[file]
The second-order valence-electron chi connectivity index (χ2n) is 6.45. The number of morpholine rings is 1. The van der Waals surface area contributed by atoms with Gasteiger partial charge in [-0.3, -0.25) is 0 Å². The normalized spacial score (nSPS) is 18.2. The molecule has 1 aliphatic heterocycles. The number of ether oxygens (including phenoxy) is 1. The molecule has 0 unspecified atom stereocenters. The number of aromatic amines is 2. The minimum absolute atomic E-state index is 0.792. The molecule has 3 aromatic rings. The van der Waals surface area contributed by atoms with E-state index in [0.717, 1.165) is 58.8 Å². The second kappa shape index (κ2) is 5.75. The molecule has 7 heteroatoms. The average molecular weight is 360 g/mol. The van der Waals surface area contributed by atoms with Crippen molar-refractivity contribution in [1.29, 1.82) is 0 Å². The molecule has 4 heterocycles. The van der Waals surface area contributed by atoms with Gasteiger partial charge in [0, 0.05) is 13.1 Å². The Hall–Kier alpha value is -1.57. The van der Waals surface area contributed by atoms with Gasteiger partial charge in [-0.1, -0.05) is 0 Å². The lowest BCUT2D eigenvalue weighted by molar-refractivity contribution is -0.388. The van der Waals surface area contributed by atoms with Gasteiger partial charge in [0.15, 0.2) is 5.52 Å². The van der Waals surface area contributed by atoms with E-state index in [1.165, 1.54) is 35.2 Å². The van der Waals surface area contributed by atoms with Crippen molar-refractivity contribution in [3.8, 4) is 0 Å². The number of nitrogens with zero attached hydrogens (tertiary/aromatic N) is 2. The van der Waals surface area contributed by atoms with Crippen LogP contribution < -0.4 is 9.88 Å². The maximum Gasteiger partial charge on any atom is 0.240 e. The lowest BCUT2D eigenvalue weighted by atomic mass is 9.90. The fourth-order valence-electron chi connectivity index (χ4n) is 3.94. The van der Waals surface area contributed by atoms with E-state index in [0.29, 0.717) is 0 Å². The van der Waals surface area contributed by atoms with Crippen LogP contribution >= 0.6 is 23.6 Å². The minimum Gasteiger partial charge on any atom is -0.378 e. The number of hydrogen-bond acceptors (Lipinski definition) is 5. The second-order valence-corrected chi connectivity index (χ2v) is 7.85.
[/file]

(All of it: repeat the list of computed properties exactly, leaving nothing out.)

The second-order valence-electron chi connectivity index (χ2n) is 6.45. The number of morpholine rings is 1. The van der Waals surface area contributed by atoms with Gasteiger partial charge in [-0.3, -0.25) is 0 Å². The normalized spacial score (nSPS) is 18.2. The molecule has 1 aliphatic heterocycles. The number of ether oxygens (including phenoxy) is 1. The molecule has 0 unspecified atom stereocenters. The number of aromatic amines is 2. The minimum absolute atomic E-state index is 0.792. The molecule has 3 aromatic rings. The van der Waals surface area contributed by atoms with E-state index in [0.717, 1.165) is 58.8 Å². The second kappa shape index (κ2) is 5.75. The molecule has 7 heteroatoms. The average molecular weight is 360 g/mol. The van der Waals surface area contributed by atoms with Crippen molar-refractivity contribution in [1.29, 1.82) is 0 Å². The molecule has 4 heterocycles. The van der Waals surface area contributed by atoms with Gasteiger partial charge in [0, 0.05) is 13.1 Å². The Hall–Kier alpha value is -1.57. The van der Waals surface area contributed by atoms with Gasteiger partial charge in [-0.1, -0.05) is 0 Å². The lowest BCUT2D eigenvalue weighted by molar-refractivity contribution is -0.388. The van der Waals surface area contributed by atoms with Gasteiger partial charge in [0.15, 0.2) is 5.52 Å². The van der Waals surface area contributed by atoms with E-state index in [1.165, 1.54) is 35.2 Å². The van der Waals surface area contributed by atoms with Crippen molar-refractivity contribution in [3.8, 4) is 0 Å². The number of nitrogens with zero attached hydrogens (tertiary/aromatic N) is 2. The van der Waals surface area contributed by atoms with Crippen LogP contribution < -0.4 is 9.88 Å². The maximum Gasteiger partial charge on any atom is 0.240 e. The lowest BCUT2D eigenvalue weighted by atomic mass is 9.90. The fourth-order valence-electron chi connectivity index (χ4n) is 3.94. The van der Waals surface area contributed by atoms with E-state index in [0.29, 0.717) is 0 Å². The van der Waals surface area contributed by atoms with Crippen LogP contribution >= 0.6 is 23.6 Å². The minimum Gasteiger partial charge on any atom is -0.378 e. The number of hydrogen-bond acceptors (Lipinski definition) is 5. The second-order valence-corrected chi connectivity index (χ2v) is 7.85.